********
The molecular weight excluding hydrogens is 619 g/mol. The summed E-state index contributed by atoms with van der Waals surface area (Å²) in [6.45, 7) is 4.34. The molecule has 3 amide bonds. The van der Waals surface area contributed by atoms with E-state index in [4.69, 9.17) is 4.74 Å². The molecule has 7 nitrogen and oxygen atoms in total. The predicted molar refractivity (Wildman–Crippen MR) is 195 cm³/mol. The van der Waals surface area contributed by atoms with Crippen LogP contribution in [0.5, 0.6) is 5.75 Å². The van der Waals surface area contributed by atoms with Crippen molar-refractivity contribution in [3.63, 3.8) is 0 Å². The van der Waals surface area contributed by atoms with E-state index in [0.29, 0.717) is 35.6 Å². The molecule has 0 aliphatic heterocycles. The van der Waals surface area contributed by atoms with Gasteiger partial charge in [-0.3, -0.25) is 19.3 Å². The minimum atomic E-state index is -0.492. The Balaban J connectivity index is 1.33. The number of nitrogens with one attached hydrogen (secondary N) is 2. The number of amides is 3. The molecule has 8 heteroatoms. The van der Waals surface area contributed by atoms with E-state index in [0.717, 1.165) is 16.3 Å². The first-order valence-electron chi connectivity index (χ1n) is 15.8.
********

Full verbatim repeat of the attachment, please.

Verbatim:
The molecular weight excluding hydrogens is 619 g/mol. The summed E-state index contributed by atoms with van der Waals surface area (Å²) in [6.45, 7) is 4.34. The molecule has 3 amide bonds. The van der Waals surface area contributed by atoms with E-state index in [4.69, 9.17) is 4.74 Å². The molecule has 7 nitrogen and oxygen atoms in total. The predicted molar refractivity (Wildman–Crippen MR) is 195 cm³/mol. The van der Waals surface area contributed by atoms with Crippen LogP contribution in [0.5, 0.6) is 5.75 Å². The van der Waals surface area contributed by atoms with Crippen molar-refractivity contribution in [3.63, 3.8) is 0 Å². The van der Waals surface area contributed by atoms with E-state index in [0.29, 0.717) is 35.6 Å². The molecule has 0 aliphatic heterocycles. The van der Waals surface area contributed by atoms with Gasteiger partial charge in [-0.3, -0.25) is 19.3 Å². The minimum atomic E-state index is -0.492. The Balaban J connectivity index is 1.33. The number of nitrogens with one attached hydrogen (secondary N) is 2. The number of amides is 3. The molecule has 8 heteroatoms. The van der Waals surface area contributed by atoms with E-state index in [0.717, 1.165) is 16.3 Å². The first-order valence-electron chi connectivity index (χ1n) is 15.8.